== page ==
Sam Daley-Harris, founder of RESULTS, an international citizens’ lobby to create political momentum to end poverty and the Microcredit Summit Campaign which brings small loans and other financial services to those most in need, spoke at a July 2010 TEDx Event about the driving principles and events that lead him to dedicate his life to the alleviation of hunger and poverty. He also discussed what he calls the “pitfall” of his own greatest success story, as well as its redemption.
In 2007, the Microcredit Summit Campaign surpassed its own goal of reaching 100 million of the poorest families in the world and helping to lift them out of poverty. Daley-Harris considered himself a proud advocate of the power of micro finance to alleviate poverty and hungry.
But in contrast to Daley-Harris’ success story, several other micro-financing organizations have been criticized for charging high interest rates. These organizations offer loans and other financial services to the poor, but end up making huge profits that outweigh the benefits seen by the families these companies purport to be helping. “We’ve been so successful that the whole thing is out of control now,” Daley-Harris said. “The profit maximizers have entered the field.”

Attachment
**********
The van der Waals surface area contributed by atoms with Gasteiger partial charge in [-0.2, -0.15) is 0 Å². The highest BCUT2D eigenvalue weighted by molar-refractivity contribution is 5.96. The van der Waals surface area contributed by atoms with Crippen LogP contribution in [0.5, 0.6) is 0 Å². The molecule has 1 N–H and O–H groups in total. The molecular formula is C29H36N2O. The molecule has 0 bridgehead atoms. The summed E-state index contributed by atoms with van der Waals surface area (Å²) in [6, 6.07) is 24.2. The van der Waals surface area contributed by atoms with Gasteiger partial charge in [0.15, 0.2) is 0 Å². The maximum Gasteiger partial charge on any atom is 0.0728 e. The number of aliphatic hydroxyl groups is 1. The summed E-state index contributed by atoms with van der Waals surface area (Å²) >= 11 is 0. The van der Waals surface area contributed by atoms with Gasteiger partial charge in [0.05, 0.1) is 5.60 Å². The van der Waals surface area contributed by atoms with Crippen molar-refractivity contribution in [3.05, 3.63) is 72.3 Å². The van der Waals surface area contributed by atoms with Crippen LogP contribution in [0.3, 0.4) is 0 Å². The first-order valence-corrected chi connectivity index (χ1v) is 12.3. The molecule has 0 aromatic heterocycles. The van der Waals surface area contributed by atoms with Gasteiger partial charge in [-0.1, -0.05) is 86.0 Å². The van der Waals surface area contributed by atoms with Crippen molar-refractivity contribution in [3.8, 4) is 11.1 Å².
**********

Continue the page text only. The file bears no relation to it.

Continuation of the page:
But Daley-Harris still sees hope in microfinance. He tells a story of a gang leader who was paid, by a small grassroots micro-finance organization in Kenya, to rebuild a market that his gang had destroyed in an act of vandalism during the post-election violence in 2007. The organization paid the gang members to build the market during the day and to guard the building materials at night. And once the market was complete the organization provided the gang leader and about a third of the gang with a loan to create a business.
The gang now produce small metal cases for children’s school supplies and last year, said Daley-Harris, the gang leader approached the micro-finance organization to let them know that he had returned to his home town for the first time in 13 years. Before starting his own business he had been ashamed to face his mother but now she proudly welcomed him to his childhood home.
Instead of micro-finance for profit, this is what Daley-Harris calls “micro-finance for redemption.” It’s also what he hopes the future of microfinance will be.